Trump Has a Serious Conflict-of-Interest Problem. Maybe Congress Will Investigate Him.

House Democrats sent a letter to the same committtee that has gone after Clinton.

Mike Segar/Zuma


Rep. Elijah Cummings (D-Md.) requested a formal congressional investigation into Donald Trump’s “financial arrangements” Monday, urging a key congressional committee to examine the president-elect’s sprawling business empire for any conflicts of interests.

“I am writing to request that the Oversight Committee immediately begin conducting a review of President-elect Donald Trump’s financial arrangements to ensure that he does not have any actual or perceived conflicts of interest, and that he and his advisors comply with all legal and regulatory ethical requirements when he assumes the presidency,” Cummings wrote in a November 14 letter to Rep. Jason Chaffetz (R-Utah), who chairs the House Oversight and Government Reform Committee.

Cummings, the top Democrat on the committee, wrote that the United States has “never had a president like Mr. Trump in terms of his vast financial entanglements and his widespread business interests around the globe.” Given Trump’s refusal to release his tax returns, Cummings added, it’s impossible to know how the real estate mogul’s many businesses will affect his future decision-making.

A spokeswoman for Chaffetz did not immediately respond to a request for comment. Trump spokeswoman Hope Hicks also did not respond to a request for comment.

Michael Cohen, an attorney for Trump, told CNN last week that three of Trump’s children—Donald Jr., Ivanka, and Eric—would run the Trump Organization’s interests through what he called a “blind trust.” The next day it was announced that all three would also serve on Trump’s presidential transition committee, further muddying the ethical waters. On Sunday, Trump adviser and potential cabinet appointee Rudy Giuliani said “there would have to be a wall” between Trump’s children and their father on business and government matters, according to the Associated Press.

It’s no secret that Trump’s conflicts of interest are extensive. As Russ Choma reported in Mother Jones this summer, Trump has at least $364 million in loans through Deutsche Bank, an organization that is currently negotiating with the US Department of Justice regarding a $4 billion to $5 billion settlement for “misselling of mortgage-backed securities in the run up to the financial crisis of 2008,” according to CNBC. The New York Times reported in August that Trump has a “maze” of real estate holdings, and the companies he owns “have at least $650 million in debt,” twice the amount reported in public filings released at the start of his presidential campaign. Two companies holding some of that debt, the Times reports, are the Bank of China and Goldman Sachs.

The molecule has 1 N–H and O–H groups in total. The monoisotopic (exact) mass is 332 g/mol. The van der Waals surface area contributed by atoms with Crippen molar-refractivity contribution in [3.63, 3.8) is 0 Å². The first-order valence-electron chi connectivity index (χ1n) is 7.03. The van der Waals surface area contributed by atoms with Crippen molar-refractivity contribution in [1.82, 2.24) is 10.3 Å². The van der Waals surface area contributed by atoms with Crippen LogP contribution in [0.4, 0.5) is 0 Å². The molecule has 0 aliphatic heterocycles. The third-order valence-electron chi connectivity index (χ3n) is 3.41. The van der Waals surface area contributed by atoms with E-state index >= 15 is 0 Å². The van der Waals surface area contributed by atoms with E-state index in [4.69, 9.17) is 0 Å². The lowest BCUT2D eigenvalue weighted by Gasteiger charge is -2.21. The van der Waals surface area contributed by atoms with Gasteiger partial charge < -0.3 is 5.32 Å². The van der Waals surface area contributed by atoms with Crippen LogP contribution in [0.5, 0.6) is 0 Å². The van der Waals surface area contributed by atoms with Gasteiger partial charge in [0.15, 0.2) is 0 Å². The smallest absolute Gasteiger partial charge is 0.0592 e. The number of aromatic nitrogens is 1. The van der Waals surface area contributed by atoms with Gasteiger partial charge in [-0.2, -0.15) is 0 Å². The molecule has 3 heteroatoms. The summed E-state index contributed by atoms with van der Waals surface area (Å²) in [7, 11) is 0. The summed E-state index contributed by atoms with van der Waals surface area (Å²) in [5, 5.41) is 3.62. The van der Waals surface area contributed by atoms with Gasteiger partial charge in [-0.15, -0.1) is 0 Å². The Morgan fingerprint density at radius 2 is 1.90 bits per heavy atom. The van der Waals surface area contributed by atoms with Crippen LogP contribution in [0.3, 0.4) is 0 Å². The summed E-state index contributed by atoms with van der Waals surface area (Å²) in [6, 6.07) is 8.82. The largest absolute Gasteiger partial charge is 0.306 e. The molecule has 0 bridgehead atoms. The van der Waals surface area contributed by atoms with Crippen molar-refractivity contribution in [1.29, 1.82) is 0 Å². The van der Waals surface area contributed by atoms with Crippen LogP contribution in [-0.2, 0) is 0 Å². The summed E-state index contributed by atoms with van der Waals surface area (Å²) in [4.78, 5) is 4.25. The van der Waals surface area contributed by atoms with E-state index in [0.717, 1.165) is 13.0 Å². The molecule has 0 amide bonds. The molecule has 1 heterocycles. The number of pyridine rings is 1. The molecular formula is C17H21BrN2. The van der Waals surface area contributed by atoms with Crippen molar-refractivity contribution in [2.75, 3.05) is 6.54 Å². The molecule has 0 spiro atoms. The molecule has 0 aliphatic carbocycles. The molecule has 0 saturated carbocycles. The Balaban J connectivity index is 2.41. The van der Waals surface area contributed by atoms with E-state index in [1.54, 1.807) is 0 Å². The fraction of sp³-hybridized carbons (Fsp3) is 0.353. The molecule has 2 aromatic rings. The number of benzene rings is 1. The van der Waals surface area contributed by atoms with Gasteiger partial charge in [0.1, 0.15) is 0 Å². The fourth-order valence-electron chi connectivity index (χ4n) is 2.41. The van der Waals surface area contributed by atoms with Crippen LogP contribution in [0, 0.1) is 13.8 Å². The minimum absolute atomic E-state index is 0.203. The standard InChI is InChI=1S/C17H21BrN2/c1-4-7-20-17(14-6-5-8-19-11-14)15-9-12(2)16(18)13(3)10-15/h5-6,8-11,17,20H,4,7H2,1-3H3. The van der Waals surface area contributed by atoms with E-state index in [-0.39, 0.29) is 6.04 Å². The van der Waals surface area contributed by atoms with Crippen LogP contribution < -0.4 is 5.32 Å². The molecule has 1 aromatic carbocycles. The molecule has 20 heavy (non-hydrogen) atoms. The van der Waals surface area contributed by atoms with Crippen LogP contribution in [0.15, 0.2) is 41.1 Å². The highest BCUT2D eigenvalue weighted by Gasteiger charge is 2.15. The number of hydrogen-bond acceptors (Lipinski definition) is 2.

Chaffetz’s committee has been one of the leading Republican vehicles for attacking Hillary Clinton over her use of a private email server during her time as secretary of state, and Chaffetz has said his committee’s investigation of Clinton and her former staff would not stop after the election. In his letter, Cummings pressed Chaffetz to use his committee to dig into Trump’s dealings.

“For the past six years, you and other Republicans in Congress have launched numerous investigations against President Obama and Secretary Clinton, and some of these have been used for partisan political purposes,” Cummings wrote. “Now that Republicans control the White House and Congress, it is incumbent on you and other Republicans to conduct robust oversight over Mr. Trump—not for partisan reasons, but to ensure that our government operates effectively and efficiently and combats even the perception of corruption or abuse.”

Read the whole letter here:

 

$500,000 MATCHING GIFT

In 2014, before Donald Trump announced his run for president, we knew we had to do something different to address the fundamental challenge facing journalism: how hard-hitting reporting that can hold the powerful accountable can survive as the bottom falls out of the news business.

Being a nonprofit, we started planning The Moment for Mother Jones: A special campaign to raise $25 million for key investments to make Mother Jones the strongest watchdog it can be. Five years later, readers have stepped up and contributed an astonishing $23 million in gifts and future pledges. This is an incredible statement from the Mother Jones community in the face of the huge threats—both economic and political—against the free press.

Read more about The Moment and see what we've been able to accomplish thanks to readers' incredible generosity so far, and please join them today. Your gift will be matched dollar for dollar, up to $500,000 total, during this critical moment for journalism.

We Recommend

Latest

Sign up for our newsletters

Subscribe and we'll send Mother Jones straight to your inbox.

Get our award-winning magazine

Save big on a full year of investigations, ideas, and insights.

Subscribe

Support our journalism

Help Mother Jones' reporters dig deep with a tax-deductible donation.

Donate

We have a new comment system! We are now using Coral, from Vox Media, for comments on all new articles. We'd love your feedback.